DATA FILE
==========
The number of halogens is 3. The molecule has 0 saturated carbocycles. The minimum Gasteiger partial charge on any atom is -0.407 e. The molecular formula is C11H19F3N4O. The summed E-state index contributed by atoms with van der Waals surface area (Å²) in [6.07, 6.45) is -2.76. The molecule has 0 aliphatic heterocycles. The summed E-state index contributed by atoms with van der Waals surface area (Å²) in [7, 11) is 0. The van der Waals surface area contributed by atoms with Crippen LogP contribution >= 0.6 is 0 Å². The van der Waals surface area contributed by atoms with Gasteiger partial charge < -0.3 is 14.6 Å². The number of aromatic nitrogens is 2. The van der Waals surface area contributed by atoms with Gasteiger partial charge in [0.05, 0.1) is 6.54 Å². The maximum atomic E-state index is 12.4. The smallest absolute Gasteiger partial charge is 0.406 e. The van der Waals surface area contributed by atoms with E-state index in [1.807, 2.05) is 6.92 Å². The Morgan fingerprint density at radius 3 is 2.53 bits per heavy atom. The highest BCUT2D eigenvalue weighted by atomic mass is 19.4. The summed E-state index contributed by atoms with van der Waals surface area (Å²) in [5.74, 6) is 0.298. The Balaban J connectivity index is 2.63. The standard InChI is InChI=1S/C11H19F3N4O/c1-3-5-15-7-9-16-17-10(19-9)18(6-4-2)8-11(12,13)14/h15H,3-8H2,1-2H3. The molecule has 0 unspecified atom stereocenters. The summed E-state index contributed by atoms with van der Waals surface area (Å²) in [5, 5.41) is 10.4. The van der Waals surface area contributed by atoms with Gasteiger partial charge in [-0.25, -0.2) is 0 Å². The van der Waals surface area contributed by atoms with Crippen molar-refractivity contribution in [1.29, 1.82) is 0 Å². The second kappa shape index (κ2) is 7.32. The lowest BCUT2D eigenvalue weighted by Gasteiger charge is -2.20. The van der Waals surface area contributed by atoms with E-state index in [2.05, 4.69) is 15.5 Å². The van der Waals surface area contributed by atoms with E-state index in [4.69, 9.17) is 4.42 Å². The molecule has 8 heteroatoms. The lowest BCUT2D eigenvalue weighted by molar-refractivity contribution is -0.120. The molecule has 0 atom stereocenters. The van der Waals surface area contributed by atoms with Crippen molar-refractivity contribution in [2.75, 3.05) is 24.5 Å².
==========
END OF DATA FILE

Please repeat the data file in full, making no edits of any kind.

The number of halogens is 3. The molecule has 0 saturated carbocycles. The minimum Gasteiger partial charge on any atom is -0.407 e. The molecular formula is C11H19F3N4O. The summed E-state index contributed by atoms with van der Waals surface area (Å²) in [6.07, 6.45) is -2.76. The molecule has 0 aliphatic heterocycles. The summed E-state index contributed by atoms with van der Waals surface area (Å²) in [7, 11) is 0. The van der Waals surface area contributed by atoms with Crippen LogP contribution >= 0.6 is 0 Å². The van der Waals surface area contributed by atoms with Gasteiger partial charge < -0.3 is 14.6 Å². The number of aromatic nitrogens is 2. The van der Waals surface area contributed by atoms with Gasteiger partial charge in [0.05, 0.1) is 6.54 Å². The maximum atomic E-state index is 12.4. The smallest absolute Gasteiger partial charge is 0.406 e. The van der Waals surface area contributed by atoms with E-state index in [1.807, 2.05) is 6.92 Å². The Morgan fingerprint density at radius 3 is 2.53 bits per heavy atom. The highest BCUT2D eigenvalue weighted by atomic mass is 19.4. The summed E-state index contributed by atoms with van der Waals surface area (Å²) in [5.74, 6) is 0.298. The Balaban J connectivity index is 2.63. The standard InChI is InChI=1S/C11H19F3N4O/c1-3-5-15-7-9-16-17-10(19-9)18(6-4-2)8-11(12,13)14/h15H,3-8H2,1-2H3. The molecule has 0 unspecified atom stereocenters. The summed E-state index contributed by atoms with van der Waals surface area (Å²) in [5, 5.41) is 10.4. The van der Waals surface area contributed by atoms with Gasteiger partial charge in [-0.25, -0.2) is 0 Å². The van der Waals surface area contributed by atoms with Crippen molar-refractivity contribution in [1.29, 1.82) is 0 Å². The second kappa shape index (κ2) is 7.32. The lowest BCUT2D eigenvalue weighted by Gasteiger charge is -2.20. The van der Waals surface area contributed by atoms with E-state index in [2.05, 4.69) is 15.5 Å². The van der Waals surface area contributed by atoms with E-state index in [4.69, 9.17) is 4.42 Å². The molecule has 8 heteroatoms. The lowest BCUT2D eigenvalue weighted by molar-refractivity contribution is -0.120. The molecule has 0 atom stereocenters. The van der Waals surface area contributed by atoms with Crippen molar-refractivity contribution in [2.75, 3.05) is 24.5 Å².